Alzheimer’s disease is complex, and it is unlikely that any one intervention will be found to delay, prevent, or cure it. That’s why current approaches in treatment and research focus on several different aspects, including helping people maintain mental function, managing behavioral symptoms, and slowing or delaying the symptoms of disease.
Four medications are approved by the U.S. Food and Drug Administration to treat Alzheimer’s. Donepezil (Aricept®), rivastigmine (Exelon®), and galantamine (Razadyne®) are used to treat mild to moderate Alzheimer’s (donepezil can be used for severe Alzheimer’s as well). Memantine (Namenda®) is used to treat moderate to severe Alzheimer’s. These drugs work by regulating neurotransmitters (the chemicals that transmit messages between neurons). They may help maintain thinking, memory, and speaking skills, and help with certain behavioral problems. However, these drugs don’t change the underlying disease process, are effective for some but not all people, and may help only for a limited time.
Additionally, it's important not to overlook the challenges of caring for another population of Alzheimer's and dementia sufferers, people diagnosed with intellectual and developmental disabilities prior to the onset of any form of dementia. The National Task Group on Intellectual Disabilities and Dementia Practices (NTG) describes itself as, "a coalition of individuals and organizations working toward ensuring that the needs and interests of adults with intellectual and developmental disabilities who are affected by Alzheimer’s disease and related dementias – as well as their families and friends – are taken into account as part of the National Plan to Address Alzheimer’s Disease." Read more about NTG on the American Academy of Developmental Medicine and Dentistry's website.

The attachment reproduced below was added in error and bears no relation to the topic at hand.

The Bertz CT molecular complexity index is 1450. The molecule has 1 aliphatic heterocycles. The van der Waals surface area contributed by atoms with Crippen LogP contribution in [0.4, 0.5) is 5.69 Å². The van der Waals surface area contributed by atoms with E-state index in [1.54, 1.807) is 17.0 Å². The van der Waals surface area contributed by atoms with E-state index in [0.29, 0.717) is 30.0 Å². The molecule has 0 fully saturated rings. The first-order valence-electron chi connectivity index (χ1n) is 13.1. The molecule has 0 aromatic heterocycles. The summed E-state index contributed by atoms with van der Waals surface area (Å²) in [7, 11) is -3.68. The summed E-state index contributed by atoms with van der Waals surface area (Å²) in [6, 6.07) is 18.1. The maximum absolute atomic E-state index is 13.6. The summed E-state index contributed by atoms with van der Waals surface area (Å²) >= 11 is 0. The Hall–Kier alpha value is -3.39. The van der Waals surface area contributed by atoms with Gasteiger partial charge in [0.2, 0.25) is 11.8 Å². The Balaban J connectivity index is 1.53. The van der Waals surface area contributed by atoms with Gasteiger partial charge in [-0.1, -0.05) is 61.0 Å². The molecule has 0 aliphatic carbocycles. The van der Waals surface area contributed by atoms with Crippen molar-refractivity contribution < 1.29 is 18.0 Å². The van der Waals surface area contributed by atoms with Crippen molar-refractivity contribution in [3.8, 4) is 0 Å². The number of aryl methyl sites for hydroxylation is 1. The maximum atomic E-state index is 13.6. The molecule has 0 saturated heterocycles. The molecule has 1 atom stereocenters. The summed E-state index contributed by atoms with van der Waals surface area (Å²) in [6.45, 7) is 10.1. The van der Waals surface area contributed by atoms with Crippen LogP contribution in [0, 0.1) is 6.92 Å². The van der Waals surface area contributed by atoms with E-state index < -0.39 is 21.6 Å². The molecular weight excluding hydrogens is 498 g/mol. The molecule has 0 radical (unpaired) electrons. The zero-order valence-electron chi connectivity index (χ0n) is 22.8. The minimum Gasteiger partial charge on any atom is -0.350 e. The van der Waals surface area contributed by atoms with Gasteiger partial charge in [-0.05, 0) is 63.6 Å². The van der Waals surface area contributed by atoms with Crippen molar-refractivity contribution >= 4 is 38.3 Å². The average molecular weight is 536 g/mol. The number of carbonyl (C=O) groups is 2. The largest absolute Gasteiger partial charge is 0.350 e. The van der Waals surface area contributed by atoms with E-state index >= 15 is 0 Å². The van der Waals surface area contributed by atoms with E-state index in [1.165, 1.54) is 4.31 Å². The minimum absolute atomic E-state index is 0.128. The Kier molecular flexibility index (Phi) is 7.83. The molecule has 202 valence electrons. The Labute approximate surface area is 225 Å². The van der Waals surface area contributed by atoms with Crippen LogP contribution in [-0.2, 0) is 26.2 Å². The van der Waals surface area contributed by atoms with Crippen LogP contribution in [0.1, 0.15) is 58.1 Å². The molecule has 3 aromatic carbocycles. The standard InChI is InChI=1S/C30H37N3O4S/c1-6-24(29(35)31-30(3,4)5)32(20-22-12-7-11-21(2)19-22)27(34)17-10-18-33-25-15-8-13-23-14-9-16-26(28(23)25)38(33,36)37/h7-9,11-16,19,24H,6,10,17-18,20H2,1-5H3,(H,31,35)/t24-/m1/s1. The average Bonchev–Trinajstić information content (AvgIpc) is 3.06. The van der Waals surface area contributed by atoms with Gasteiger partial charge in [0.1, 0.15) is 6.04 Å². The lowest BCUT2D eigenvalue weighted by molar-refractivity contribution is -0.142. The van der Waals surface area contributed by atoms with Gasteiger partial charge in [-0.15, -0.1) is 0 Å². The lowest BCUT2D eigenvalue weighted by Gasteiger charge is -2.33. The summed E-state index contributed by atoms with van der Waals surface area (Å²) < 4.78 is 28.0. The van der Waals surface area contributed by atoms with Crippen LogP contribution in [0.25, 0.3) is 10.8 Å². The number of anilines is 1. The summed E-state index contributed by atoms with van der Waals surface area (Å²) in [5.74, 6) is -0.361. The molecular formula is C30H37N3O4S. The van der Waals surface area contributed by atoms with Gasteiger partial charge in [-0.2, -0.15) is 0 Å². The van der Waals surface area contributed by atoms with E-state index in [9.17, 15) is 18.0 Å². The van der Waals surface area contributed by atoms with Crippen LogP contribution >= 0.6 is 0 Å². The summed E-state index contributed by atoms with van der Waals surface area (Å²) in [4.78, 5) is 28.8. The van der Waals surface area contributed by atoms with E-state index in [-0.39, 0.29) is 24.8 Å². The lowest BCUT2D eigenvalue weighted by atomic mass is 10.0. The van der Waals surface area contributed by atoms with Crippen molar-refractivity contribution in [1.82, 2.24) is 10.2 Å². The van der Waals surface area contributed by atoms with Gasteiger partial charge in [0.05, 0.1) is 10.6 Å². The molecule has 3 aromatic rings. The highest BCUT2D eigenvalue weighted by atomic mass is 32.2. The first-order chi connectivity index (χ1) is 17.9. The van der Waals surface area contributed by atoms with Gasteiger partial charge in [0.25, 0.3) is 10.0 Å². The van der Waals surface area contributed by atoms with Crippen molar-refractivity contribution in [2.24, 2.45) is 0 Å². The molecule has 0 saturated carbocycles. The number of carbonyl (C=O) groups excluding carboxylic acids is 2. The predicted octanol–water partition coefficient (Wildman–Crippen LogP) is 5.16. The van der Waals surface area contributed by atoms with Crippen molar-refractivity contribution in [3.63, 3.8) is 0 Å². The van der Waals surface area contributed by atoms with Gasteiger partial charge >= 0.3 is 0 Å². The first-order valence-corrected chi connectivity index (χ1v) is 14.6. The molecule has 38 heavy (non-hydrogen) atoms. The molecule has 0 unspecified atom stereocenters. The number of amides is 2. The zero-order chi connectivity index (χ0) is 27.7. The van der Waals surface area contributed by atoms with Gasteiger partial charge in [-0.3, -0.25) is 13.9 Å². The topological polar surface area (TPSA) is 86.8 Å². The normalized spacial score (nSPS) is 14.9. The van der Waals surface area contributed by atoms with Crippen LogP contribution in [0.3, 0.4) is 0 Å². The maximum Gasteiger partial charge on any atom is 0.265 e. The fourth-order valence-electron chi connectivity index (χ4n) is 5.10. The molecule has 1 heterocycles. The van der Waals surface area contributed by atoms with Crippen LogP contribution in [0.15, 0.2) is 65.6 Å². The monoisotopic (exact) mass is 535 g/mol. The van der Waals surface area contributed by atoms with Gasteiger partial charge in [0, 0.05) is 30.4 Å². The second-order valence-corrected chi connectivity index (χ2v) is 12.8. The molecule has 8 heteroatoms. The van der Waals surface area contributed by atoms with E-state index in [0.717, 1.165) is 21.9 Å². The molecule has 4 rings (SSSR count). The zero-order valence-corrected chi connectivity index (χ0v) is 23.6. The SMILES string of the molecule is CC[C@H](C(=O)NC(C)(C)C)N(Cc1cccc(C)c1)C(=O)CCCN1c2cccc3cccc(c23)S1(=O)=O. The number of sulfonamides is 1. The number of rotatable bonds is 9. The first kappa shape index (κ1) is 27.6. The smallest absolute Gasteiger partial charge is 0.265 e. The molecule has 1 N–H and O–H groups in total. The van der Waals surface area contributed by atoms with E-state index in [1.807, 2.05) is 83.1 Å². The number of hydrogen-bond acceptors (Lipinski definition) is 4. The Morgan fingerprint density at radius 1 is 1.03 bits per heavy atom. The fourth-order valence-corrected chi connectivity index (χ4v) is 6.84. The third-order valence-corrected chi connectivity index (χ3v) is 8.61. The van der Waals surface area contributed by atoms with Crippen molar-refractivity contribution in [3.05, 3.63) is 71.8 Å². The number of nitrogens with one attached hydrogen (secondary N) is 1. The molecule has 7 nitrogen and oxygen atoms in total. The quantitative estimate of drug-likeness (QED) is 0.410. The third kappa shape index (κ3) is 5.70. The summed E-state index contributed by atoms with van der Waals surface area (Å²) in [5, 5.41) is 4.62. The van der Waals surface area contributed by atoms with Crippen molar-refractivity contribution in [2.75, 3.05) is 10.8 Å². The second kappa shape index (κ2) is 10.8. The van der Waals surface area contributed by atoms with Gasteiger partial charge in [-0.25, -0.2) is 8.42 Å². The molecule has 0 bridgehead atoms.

Becoming well-informed about the disease is one important long-term strategy. Programs that teach families about the various stages of Alzheimer’s and about flexible and practical strategies for dealing with difficult caregiving situations provide vital help to those who care for people with Alzheimer’s.